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Thread: College

  1. #1

    Default College

    I start college next Wednesday and I'm a little bit nervous.. Okay then, very nervous.

    I'm doing a ICT course.

    Anyone have any tips or anything to make me feel a bit better?

  2. #2


    Today was my first day...I was a little nervous, but not as much as I thought would be...You definitely feel more grown up and respected when you walk the campus though

  3. #3


    =D I started college for the first time last year. Yeah, it's a little scary 'cause you don't have all the friends you made in high school. You have to start all over again, but it's okay! Sometimes people can be very friendly in college. It's a time where everyone is looking to make networks with people, so it's okay to go up to someone and start chatting about school and what not. At least, that's how it was in my school. I go to an art school.

    Just relax, do your thing, and try to be friendly. A few weeks, more or less, and you probably won't feel nervous at all anymore.

  4. #4


    I started college some time after high-school, so I didn't just jump into it. The best I can suggest from my own experience is this...

    Remember that at college, you are paying for your education, or someone is paying for your education on your behalf, whether it be a parent, a scholarship, or a grant. The best suggestion I can offer is not to wast eit. There is a whole, massive world of knowledge that you can discover in college, and it doesn't pay to waste any of it. Try your hardest. Use the resources at your fingertips. Get to know and like and be liked by your teachers. Discuss things with them, ask them questions, and show that you are an interesting person who is interested in his studies, and therefore, sets an example for other students in the process. Use college as the positive learning experience that it is, and embrace it, because if you do it right, how well you do for the next four years is going to stay with you for the rest of your days.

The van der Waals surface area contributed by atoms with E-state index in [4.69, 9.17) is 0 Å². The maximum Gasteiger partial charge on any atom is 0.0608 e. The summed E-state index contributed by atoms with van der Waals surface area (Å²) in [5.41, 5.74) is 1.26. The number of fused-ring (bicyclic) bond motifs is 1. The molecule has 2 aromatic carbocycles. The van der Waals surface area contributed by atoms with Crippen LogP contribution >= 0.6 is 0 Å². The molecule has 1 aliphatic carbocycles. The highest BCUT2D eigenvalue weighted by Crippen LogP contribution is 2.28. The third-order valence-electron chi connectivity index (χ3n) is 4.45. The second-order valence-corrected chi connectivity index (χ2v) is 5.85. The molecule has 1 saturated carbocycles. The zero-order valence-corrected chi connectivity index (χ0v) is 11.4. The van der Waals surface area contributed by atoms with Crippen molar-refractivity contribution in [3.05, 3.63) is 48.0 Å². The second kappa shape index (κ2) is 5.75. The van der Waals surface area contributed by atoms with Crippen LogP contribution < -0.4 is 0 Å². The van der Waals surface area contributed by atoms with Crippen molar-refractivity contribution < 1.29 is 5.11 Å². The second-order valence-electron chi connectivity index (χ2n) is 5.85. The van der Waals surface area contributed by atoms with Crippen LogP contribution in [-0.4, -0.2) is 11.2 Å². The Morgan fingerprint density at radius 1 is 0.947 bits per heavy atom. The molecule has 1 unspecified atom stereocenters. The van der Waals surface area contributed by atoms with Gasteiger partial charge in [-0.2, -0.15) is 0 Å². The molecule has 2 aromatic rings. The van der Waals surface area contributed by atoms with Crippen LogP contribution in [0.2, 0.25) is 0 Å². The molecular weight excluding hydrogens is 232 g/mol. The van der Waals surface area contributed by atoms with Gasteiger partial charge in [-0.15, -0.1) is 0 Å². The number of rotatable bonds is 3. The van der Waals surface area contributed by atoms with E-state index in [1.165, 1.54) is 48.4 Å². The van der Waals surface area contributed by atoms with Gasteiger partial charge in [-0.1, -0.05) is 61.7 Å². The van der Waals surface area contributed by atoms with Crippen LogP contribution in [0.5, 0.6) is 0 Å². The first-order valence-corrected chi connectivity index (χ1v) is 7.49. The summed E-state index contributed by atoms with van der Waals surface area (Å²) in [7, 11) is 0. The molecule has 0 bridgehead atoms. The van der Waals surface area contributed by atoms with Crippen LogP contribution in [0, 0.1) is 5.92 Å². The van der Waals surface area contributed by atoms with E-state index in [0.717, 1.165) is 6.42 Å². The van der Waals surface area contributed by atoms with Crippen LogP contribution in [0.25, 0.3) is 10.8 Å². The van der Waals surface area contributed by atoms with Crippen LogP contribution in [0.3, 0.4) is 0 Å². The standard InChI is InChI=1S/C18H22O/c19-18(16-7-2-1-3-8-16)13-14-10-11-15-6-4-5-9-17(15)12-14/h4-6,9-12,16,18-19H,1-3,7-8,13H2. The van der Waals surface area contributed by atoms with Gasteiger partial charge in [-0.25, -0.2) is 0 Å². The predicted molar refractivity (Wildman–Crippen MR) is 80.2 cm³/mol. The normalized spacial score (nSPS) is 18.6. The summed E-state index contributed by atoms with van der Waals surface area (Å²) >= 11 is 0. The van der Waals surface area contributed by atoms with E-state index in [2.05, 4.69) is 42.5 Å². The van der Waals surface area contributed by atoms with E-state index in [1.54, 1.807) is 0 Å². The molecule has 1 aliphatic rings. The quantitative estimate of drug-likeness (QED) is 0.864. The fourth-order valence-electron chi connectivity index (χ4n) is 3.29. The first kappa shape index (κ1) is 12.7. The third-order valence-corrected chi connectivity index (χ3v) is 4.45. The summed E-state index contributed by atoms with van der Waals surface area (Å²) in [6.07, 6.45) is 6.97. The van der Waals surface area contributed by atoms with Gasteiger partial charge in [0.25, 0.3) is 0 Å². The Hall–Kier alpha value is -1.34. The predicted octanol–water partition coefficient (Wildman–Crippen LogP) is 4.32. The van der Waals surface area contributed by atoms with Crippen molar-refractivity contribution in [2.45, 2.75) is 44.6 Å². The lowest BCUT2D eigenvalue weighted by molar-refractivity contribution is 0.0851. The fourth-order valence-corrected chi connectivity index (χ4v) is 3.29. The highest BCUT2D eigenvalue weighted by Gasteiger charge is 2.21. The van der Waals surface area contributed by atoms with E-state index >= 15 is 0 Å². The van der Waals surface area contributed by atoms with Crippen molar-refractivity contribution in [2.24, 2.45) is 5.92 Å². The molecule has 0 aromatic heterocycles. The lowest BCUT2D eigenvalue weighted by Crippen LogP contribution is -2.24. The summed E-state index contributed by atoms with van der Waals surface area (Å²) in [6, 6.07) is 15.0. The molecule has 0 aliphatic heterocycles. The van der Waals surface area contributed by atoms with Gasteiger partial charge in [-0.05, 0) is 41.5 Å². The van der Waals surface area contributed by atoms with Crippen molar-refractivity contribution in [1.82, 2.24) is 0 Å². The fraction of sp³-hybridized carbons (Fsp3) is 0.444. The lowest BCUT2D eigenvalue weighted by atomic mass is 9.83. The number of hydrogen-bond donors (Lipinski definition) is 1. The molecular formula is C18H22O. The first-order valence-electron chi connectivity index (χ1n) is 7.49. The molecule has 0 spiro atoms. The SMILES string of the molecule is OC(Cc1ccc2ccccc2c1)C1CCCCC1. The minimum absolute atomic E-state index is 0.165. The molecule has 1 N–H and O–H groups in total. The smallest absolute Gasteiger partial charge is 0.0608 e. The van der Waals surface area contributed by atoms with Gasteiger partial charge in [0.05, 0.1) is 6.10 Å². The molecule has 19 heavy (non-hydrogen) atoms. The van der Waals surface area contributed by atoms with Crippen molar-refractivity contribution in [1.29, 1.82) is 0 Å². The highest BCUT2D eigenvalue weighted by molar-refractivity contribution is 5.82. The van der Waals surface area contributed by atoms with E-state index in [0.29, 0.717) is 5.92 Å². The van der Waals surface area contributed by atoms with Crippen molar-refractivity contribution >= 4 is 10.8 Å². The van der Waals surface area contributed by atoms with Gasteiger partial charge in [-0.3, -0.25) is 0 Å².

Just have fun, be sensible, and you'll do fine!

  5. #5


    i start tomorrow i cant wait! and as for tips not that i have any apart from just general things, make new friends

  6. #6


    College doesn't always mean the same thing in Britain as it does in the US. If a Briton says 'college' they're likely to be referring to a sixth-form (or equivalent) college, which is attended after mandatory education is completed at sixteen for two years to gain the qualifications that are needed to enter university (what Americans would know as college) or just to study other qualifications offered there. The OP is sixteen and in the UK so I don't think he's going to uni but to a British-style college. Think of it as a bridge between school and university - you get more freedoms than school and more is expected of you, but it's not like university by some stretch. It's also still free.

    Anyhoo, it's normal to be nervous before starting at a new school/uni/job, RedApple, and pretty much everyone is going to be feeling very similarly to you. Chances are that you're going to enjoy having a bit more independence than you're used to at school when you settle in but it might take a while to get used to the new surroundings. Just be yourself and give it, and the new people you meet, a chance and remember that just as you are forming fresh impressions of everyone, they are forming fresh impressions of you - it really helps to show teachers that you're willing to put the work in and fellow students that you're easy to get along with.

    Good luck with it all. In a couple of weeks you will most likely be wondering why you were worried in the first place.

  7. #7

  8. #8


    Hm? What didn't make sense?

    The people who replied were Americans who understandably took 'college' to mean 'university' as that is how they use the word but the kind of college RedApple is talking about is different. Some of the advice and help didn't quite fit because of that (Rance talking about paying for your education, for example) so I just thought it would be helpful to point that out.

  9. #9



    British college = American high school (last two years)

    American college = British University (undergrad degrees, usually)


  10. #10


    Thank you for that clarification, Peachy and Jaiden. Personally, I had no clue that there was a difference in the two, so now that I do, I'm curious to learn more about the designations!

    Do you graduate with some form of "degree" or title at the end of British college? Does it lead you into your university years? Or is it simply the second half of your secondary education before being sent away to learn a specific area or trade?

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